Kirkus is a little gentler:
Kaline Klattermaster, fresh out of third grade, is one of those kids who TALKS IN CAPITAL LETTERS, has a crazy mother and moves between his imaginary world and the real world with breathtaking frequency. Though the book is written in the third person, this style of using capital letters all the time gives the appearance that Kaline is actually writing the book himself. From within this frantic narrative, the reader has to dig out the bones of the story: Kaline’s obsessively organized father has left the family and everything is out of whack. There is no one to make the dinners, clean the house, mow the lawn or keep everything straight. Kimmel peers into the world of a creative, wildly imaginative boy facing his first real crisis. She cares deeply for the boy, but it will take a special reader to sort through the imaginary friends, side trips into the absurd and detours into the unlikely. Worth the effort, though, for those who persevere will find abundant laughter and sweet resolution.
I will fully admit that I don’t have a background in early education or anything, but I think perhaps PW is being a little harsh here. Do people really analyze kids books in this way. Do you stop in a short book like this and think: I wonder how Kaline’s emotional and intellectual matches up with his grade and age? Do readers really have a hard time understanding what is imaginary and what is real?
I think what is happening here is that the expectations are for some sort of adult psychological realism in a book that isn’t really about that. I think what Kimmel was trying to do was simply give the reader a glimpse of the life of a unique character. To paint a picture of just how crazy life can be and how an active imagination can help you survive.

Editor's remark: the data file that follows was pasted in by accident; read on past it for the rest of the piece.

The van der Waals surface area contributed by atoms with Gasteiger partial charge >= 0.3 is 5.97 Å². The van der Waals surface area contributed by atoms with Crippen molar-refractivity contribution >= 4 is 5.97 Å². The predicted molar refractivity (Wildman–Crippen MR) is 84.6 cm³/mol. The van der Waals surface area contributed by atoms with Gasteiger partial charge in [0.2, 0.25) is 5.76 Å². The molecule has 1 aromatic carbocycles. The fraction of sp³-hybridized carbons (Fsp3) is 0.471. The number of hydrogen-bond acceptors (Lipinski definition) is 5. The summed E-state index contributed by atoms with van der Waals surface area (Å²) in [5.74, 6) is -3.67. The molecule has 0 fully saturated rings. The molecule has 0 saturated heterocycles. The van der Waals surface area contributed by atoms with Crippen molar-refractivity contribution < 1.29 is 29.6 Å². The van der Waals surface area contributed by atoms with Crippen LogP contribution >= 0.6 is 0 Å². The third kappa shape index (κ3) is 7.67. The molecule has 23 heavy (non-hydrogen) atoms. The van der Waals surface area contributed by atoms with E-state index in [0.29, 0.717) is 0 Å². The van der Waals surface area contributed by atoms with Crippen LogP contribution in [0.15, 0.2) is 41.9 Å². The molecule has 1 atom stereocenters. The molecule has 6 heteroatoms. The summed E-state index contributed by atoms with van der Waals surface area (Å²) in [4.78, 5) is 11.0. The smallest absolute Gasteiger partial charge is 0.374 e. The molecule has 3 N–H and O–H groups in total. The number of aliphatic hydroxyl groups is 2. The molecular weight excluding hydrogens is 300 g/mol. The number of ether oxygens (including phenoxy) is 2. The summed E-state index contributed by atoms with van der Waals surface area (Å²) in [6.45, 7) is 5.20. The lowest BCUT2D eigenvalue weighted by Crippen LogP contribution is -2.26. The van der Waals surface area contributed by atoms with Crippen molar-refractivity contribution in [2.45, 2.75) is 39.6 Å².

There is a lot left unsaid, however, in this book. Some have speculated that Kaline has ADHD or Asperger Syndrome. Kimmel seems to hint that Kaline’s dad is obsessive compulsive so that isn’t a reach. But the book doesn’t spell it out. I think that may frustrate adults who like everything explained and tied up neatly.
But kid’s minds don’t work that way. Heck, many adult minds don’t work that way; and life rarely seems to provide this kind of neatness. Kaline is just trying to make sense of and deal with a very complicated and intimidating life. And in order to do that he uses the power of imagination. His tree house becomes a place to escape but also work through his problems. I didn’t find it hard to understand where this stopped and “real life” began.
Despite the serious issues involved, this isn’t some sort of deep commentary on society or childhood. It doesn’t provide answers to these daunting challenges. But it does provide a charming and witty look a what it might be like to see life through the eyes of a precocious child like Kaline even as he deals with things we wish children didn’t have to face.
Maybe I am just a special reader, but I enjoyed “the imaginary friends, side trips into the absurd and detours into the unlikely.” And contrary to PW I didn’t have any “trouble relating to the character and understanding what makes him tick.” But then again, my parents divorced when I was young and I was a pretty hyperactive child with an active imagination.
So if you like your children’s stories neat and tidy Kaline Klattermaster’s Tree House is probably not for you. But if you are looking for something different, or for a book that touches on some serious issues without losing its sense of humor, I think you will enjoy this charming story.